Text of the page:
Potassium hexachlororhenate
Names
Other names
  • Potassium chlororhenite
  • Potassium hexachlororhenate(IV)
Identifiers
3D model (JSmol)
ChemSpider
ECHA InfoCard 100.037.265 Edit this at Wikidata
EC Number
  • 241-008-6
  • InChI=1S/6ClH.2K.Re/h6*1H;;;/q;;;;;;2*+1;+4/p-6
    Key: HGCRXIXEXSEJGV-UHFFFAOYSA-H
  • Cl[Re-2](Cl)(Cl)(Cl)(Cl)Cl.[K+].[K+]
Properties
K2ReCl6
Molar mass 477.12 g/mol
Appearance Green solid
Density 3.31 g/cm3
Hydrolyses[1]
Solubility Soluble in hydrochloric acid
Structure[2]
cubic
Fm3m
a = 9.84 Å
α = 90°, β = 90°, γ = 90°
953 Å3
Thermochemistry
214.8 J/(K·mol)[3]
372.0 J/(K·mol)[3]
Hazards
GHS labelling:
GHS05: Corrosive
Danger
Safety data sheet (SDS) Sigma-Aldrich
Except where otherwise noted, data are given for materials in their standard state (at 25 °C [77 °F], 100 kPa).

Potassium hexachlororhenate, also known as potassium chlororhenite, is an inorganic chemical compound with the formula K2ReCl6. It is a green crystalline solid soluble in hydrochloric acid.

Production and reactions

Potassium hexachlororhenate is most commonly prepared by the reduction of potassium perrhenate with potassium iodide, hypophosphorous acid, or chromium(II) chloride in the presence of hydrochloric acid.[4][5][6]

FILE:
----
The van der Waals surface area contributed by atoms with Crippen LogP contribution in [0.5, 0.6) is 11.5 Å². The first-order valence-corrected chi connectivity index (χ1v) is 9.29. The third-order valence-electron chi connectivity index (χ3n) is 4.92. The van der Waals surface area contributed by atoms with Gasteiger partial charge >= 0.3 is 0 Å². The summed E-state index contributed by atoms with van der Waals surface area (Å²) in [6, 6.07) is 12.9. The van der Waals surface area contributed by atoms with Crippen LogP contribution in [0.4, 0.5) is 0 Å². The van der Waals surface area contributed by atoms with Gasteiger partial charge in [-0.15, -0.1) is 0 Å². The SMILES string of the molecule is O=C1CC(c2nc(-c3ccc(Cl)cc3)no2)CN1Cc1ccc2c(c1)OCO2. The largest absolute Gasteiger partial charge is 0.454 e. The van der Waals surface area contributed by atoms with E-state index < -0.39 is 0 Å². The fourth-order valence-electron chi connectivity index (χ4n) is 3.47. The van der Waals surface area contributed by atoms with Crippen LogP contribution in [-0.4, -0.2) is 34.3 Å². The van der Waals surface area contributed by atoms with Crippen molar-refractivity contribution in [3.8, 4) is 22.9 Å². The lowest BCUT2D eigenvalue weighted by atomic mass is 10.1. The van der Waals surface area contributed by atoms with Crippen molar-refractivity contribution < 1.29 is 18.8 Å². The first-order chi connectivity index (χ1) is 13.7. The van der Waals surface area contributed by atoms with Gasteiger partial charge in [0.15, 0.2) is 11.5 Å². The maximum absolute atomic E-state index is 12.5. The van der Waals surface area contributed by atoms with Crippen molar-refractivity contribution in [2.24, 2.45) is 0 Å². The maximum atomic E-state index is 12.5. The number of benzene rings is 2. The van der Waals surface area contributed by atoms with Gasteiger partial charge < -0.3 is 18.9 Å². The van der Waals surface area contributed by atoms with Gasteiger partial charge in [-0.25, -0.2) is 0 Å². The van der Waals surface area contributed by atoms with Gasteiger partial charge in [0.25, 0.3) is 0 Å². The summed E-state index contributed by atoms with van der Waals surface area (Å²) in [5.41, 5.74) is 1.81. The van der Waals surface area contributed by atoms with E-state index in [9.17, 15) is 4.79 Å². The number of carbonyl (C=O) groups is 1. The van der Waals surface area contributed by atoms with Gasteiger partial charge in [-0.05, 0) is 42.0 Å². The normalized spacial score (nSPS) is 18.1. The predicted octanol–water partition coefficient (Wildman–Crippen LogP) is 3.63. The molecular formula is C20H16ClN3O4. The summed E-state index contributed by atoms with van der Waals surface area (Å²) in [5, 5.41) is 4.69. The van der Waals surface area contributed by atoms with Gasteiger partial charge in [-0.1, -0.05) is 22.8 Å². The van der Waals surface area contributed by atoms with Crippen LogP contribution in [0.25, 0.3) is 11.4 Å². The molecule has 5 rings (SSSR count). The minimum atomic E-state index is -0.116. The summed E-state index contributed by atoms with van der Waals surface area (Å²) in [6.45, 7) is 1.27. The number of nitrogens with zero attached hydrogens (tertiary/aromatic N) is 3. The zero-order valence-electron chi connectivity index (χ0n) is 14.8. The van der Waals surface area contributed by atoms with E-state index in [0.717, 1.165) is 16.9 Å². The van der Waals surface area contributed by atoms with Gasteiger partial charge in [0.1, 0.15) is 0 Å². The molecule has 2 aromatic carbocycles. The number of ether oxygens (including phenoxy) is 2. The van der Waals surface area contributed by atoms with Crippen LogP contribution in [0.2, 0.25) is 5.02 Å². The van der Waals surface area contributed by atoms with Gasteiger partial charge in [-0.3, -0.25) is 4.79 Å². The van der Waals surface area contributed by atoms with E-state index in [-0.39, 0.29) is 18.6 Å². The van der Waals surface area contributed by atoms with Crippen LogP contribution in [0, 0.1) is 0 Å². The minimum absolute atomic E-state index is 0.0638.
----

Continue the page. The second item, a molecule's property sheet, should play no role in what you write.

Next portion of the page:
It reacts with silver nitrate to produce silver hexachlororhenate, which in turn decomposes at 400 °C to rhenium(III) chloride.[7]

In water, it hydrolyses to form rhenium(IV) oxide.[1]

References

  1. ^ a b M. Pavlova; N. Jordanov; N. Popova (1974). "The hydrolysis of potassium hexachlororhenate". Journal of Inorganic and Nuclear Chemistry. 36 (12): 3845–3847. doi:10.1016/0022-1902(74)80175-2.
  2. ^ H. D. Grundy; I. D. Brown (1970). "A refinement of the crystal structures of K2ReCl6, K2ReBr6, and K2PtBr6". Canadian Journal of Chemistry. 48 (7): 1033–1045. doi:10.1139/v70-189.
  3. ^ a b R. H. Busey; H. H. Dearman; R. B. Bevan Jr. (1962). "THE HEAT CAPACITY OF POTASSIUM HEXACHLORORHENATE(IV) FROM 7 TO 320K. ANOMALIES NEAR 12, 76, 103, AND 111K. ENTROPY AND FREE ENERGY FUNCTIONS. SOLUBILITY AND HEAT OF SOLUTION OF K2ReCl6. ENTROPY OF THE HEXACHLORORHENATE ION1". The Journal of Physical Chemistry. 66 (1): 82–89. doi:10.1021/j100807a017.
  4. ^ Loren C. Hurd; Victor A. Reinders; W. A. Taebel; B. S. Hopkins (1939). "Potassium Chlororhenite". In Booth, Harold (ed.). Inorganic Syntheses (1 ed.). The McGraw-Hill Book Company. pp. 178–180. doi:10.1002/9780470132326.ch61. ISBN 9780470131602. Retrieved 12 November 2023.
  5. ^ Villiers W. Meloche; Ronald Martin (1956). "Synthesis of Potassium Hexachlororhenate and Potassium Hexabromorhenate". Journal of the American Chemical Society. 78 (22): 5955–5956. doi:10.1021/ja01603a067.
  6. ^ George W. Watt; Richard J. Thompson; Jean M. Gibbons (1963). "Potassium Hexachlororhenate(IV) and Potassium Hexabromorhenate(IV)". In Kleinberg, Jacob (ed.). Inorganic Syntheses (7th ed.). McGraw-Hill Book Company. pp. 189–192. doi:10.1002/9780470132388.ch51. ISBN 9780470131664. Retrieved 12 November 2023.
  7. ^ J. P. King; J. W. Cobble (1960). "The Thermodynamic Properties of Technetium and Rhenium Compounds. VII. Heats of Formation of Rhenium Trichloride and Rhenium Tribromide. Free Energies and Entropies". Journal of the American Chemical Society. 82 (9): 2111–2113. doi:10.1021/ja01494a005.